Norman E. “Pete” Heine, former mayor and now city councilman of Baker, one of the true gentlemen of Louisiana politics, says our nostalgia items about the old Baton Rouge General Hospital on Government Street remind him of this bit of history:

“I was 7 years old and my brother, Charles ‘Bubba’ Heine, was 9 years old when Dr. Carl Weiss was accused of assassinating Governor Huey Long at the State Capitol on Sept. 8, 1935.

“Dr. Weiss was the doctor who removed our tonsils and adenoids just a few days before he was accused of the assassination.

“I remember him as a kind and compassionate young doctor with horn-rimmed glasses, who made young children feel comfortable in his presence.

“I will always remember that day.

“When I was campaigning for East Baton Rouge Parish mayor-president in 1976 and 1981, I stopped by the Guaranty Income Life building in the old Baton Rouge General, asking the employees for their vote and telling about my stay at the Baton Rouge General with Dr. Weiss as my doctor.”

Which reminds me

After one of Pete Heine’s campaigns for mayor-president — probably in 1976, when I was still doing honest newspaper work — I was assigned by the Morning Advocate to spend election day with Pete and write about what a candidate did when the campaign was over.

He was obviously tired from his toiling on the campaign trail, but he received me graciously in his Baker home and took me on a little tour of his town.

During the day we didn’t talk once about the election — he talked of the love he had for Baker and its people, and what it meant to him to have a chance to serve them.

We visited the Baker Heritage Museum, where he showed me the artifacts collected there and told me what he knew of their history.

It was a relaxing day, although at the end of it I found I didn’t have anything exciting to write about — just a man telling me about his town and what it meant to him.

Pete lost that election, but he certainly won my respect, for what it’s worth.

Problem solved

Andy Maverick says, “One of the functions of a newspaper in modern society is to find solutions to vexing problems.

“Once again, The Advocate has stepped up to the plate.

“Problem: The poor woman featured in recent advertisements whose knees hurt so bad that she can’t pray.

“Solution: The article on Saturday, describing the new phenomenon of drive-thru churches and prayer stations.

“May I suggest a Pulitzer nomination?”

Skate boy days

Charlie Zachariah says this about our mention of the “flying horses” carousel at Baton Rouge’s City Park:

“In the winter Mr. Murphy converted the building into a skating rink.

“Back then there were no fancy shoe skates as we now have, and the skates had to be clamped on to the soles of shoes.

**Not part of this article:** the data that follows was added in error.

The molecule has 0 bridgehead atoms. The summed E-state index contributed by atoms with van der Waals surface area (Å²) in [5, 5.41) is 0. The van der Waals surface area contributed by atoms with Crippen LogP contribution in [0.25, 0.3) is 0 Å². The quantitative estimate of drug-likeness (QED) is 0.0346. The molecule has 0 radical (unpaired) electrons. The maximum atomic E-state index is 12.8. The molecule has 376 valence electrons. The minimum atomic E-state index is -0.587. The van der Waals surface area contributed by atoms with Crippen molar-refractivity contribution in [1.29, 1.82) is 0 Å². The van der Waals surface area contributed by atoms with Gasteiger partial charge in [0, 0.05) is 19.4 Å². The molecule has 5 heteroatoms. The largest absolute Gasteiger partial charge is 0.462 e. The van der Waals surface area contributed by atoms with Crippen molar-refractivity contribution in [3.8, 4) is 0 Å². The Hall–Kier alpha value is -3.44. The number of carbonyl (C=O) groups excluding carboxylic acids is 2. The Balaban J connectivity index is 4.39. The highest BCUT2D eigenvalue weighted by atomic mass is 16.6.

“For this chore he hired ‘skate boys.’ I was one of them.

“After attaching the skates to those lined up for the session, we skate boys got to skate free, saving the 25 cents charge.

“If someone came in late for the session, one of us would be hailed off the floor to take care of them.”

Special People Dept.

Thomas and Pearl Hill, of Port Hudson, celebrate their 65th anniversary on Sunday, Dec. 14.

A damp shame

Mary Hamilton says our seminar on moms reminded her of this happening:

“As a young mother of three, I was often harried.

“I would come in and put my purse over the nearest chair.

“My mother, visiting at the time, said anyone could come into the house and steal it.

“Her suggestion was to put my purse in the washing machine for safekeeping.

“Wonderful idea, until this busy mother washed clothes with the purse still in the washer.

“Better idea, Mom, would have been to put it in the dryer.”

Famous sayings

Ralph Drouin says, “After reading the list of ‘Southern Momspeak’ in Wednesday’s Smiley, I was reminded of my mama telling me this on ‘occasion’ many years ago: ‘You just wait till your daddy gets home! He’ll fix your clock!’”

Harold Mayeux says, “If you want a few more ‘Southern Moms Say:’

“At a meal: ‘Go fix your plate.’ (Where is it broken?)

“‘Go make your bed.’ (Better run to Home Depot first.)

“‘You can do the dishes.’ (Do what?)”

Jim Pitchford says, “In Natchez, when you said ‘What if,’ sometimes the comeback was ‘If buckeyes were biscuits and Muscovy ducks were race horses.’

“The English teacher when you asked, ‘Where is it at?’ said, ‘Between the A and the T.’

“My favorite is: ‘If ‘if’s’ and ‘buts’ were beer and nuts we could save some money.’”

Contact Smiley

Write Smiley at He can also be reached by fax at (225) 388-0351 or mail at P.O. Box 588, Baton Rouge, LA 70821.